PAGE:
Hunting in Russia

Russia’s Most Legendary Hunters: Dersu Uzala.

A lot of people from my “Legendary Russian Hunters” list will be from the Far East, for a good reason – the best way to become a legend is to hunt dangerous game, and in no other part of Russia are there so many tigers, leopards, and bears. But my next hero, a native of this land, never hunted big cats – for the indigenous peoples of the area it was a taboo.

dersu

Vladimir Arsenyev and Dersu Uzala (right). Photograph from Arsenyev’s book.

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Russia’s Most Legendary Hunters: The Jankovski Dynasty.

Facebook keeps suggesting me an old Outdoor Life story about world’s most legendary hunters. Understandably, most people on the list come from either the U.S. or Britain and its former colonies. Yet, Russia has a number of hunters who deserve the status of a legend, and I’ll try to tell you about some of them. Today’s story is about the Jankovskis of the Pacific Far East, the land where the taiga meets the tropics.

valery with lynx

Valeri Jankovski with pet lynx and favorite pointer. Korea, 1930s. Photo from http://www.russianemigrant.ru

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Some tiger videos.

“Young an inexerienced” is how Konstantin Snezhko captioned this video, showing a 2-3 y.o. Amur tiger that has just been driven off by mother tigress to make an independent start. This is perhaps the most dangerous time in a tiger’s life – natural curiosity combined with lack of experience can easily get one into trouble, and the need to cover vast distances in search of appropriate territory only makes things worse.

This search will sometimes take tigers to places totally unsuitable for them – like a big city. The big city in question is Vladivostok, a major port on the Russian Pacific coast, and capital of the Primorye Region that houses Russia’s tiger population. The city authorities used to deny the tigers’ existence within city limits – until October of 2016, when one was captured by a dashboard camera.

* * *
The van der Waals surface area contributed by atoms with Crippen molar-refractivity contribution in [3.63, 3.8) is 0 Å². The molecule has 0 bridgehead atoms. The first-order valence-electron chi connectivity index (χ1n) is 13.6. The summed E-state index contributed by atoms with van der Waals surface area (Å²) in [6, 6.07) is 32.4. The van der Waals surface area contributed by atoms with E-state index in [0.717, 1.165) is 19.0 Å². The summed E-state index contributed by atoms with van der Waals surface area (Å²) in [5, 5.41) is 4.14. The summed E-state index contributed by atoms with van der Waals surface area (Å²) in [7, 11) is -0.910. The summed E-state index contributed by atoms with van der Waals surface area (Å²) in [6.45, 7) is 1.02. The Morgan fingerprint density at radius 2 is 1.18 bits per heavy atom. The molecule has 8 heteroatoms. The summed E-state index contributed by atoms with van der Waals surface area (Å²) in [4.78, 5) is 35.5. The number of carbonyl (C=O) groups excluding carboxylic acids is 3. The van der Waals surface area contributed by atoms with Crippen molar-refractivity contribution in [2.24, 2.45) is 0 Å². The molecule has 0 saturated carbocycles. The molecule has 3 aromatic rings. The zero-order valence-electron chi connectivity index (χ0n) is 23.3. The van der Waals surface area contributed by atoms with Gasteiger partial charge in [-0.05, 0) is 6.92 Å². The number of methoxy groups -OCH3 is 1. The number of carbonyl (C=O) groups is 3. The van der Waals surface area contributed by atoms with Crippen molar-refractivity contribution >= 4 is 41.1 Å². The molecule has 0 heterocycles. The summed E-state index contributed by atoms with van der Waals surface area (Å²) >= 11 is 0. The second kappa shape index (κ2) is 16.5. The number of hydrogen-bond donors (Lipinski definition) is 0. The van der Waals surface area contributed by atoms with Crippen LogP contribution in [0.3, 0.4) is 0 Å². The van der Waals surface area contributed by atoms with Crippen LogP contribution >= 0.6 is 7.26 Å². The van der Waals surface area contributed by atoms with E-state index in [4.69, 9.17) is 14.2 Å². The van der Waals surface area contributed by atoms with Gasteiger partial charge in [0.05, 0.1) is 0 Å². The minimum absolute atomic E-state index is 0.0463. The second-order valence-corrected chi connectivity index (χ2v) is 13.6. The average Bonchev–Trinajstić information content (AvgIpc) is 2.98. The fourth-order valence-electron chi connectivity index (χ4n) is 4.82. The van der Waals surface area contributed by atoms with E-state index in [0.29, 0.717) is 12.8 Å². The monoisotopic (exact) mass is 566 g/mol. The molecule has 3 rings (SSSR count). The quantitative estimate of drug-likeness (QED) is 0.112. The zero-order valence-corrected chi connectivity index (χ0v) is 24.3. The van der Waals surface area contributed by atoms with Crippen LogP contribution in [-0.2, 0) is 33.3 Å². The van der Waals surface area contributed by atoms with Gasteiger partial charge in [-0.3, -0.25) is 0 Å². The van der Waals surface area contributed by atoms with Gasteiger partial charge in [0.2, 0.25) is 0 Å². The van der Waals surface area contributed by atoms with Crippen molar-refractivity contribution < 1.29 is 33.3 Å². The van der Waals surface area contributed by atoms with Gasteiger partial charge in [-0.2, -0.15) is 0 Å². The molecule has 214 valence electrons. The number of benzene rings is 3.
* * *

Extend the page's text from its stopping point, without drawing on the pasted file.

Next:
It took a few days to locate and immobilize the animal, but – surprize, surprize – it wasn’t the end of it. Just a week later another tiger was caught in Vladivostok! Both tigers were placed in a special tiger shelter and relocated into the wilderness after being vetted and equipped with tracking collars. They apparently thrived on a diet of grabage and stray dogs (dogs being a delicasy for Amur tigers), found ample shelter in parks and abandoned industrial and construction areas, so they were probably not the first and certainly not the last tigers to visit Vladivostok.

How numerous and healthy is Russia’s tiger population is an open question. Environmentalist bodies such as WWF, especially when on a donation drive, claim that Russian tigers are dangerously low in numbers and balance on the edge of extinction. The alternative opinion is that Primorye’s tiger population, estimated at about 600 animals, is healthy and sustainable. The number of tiger encounters seems to support the latter – but it  doesn’t mean, of course, that tigers shouldn’t be rigorously guarded. Like on this video, where a protective tigress meets anti-poaching squad.

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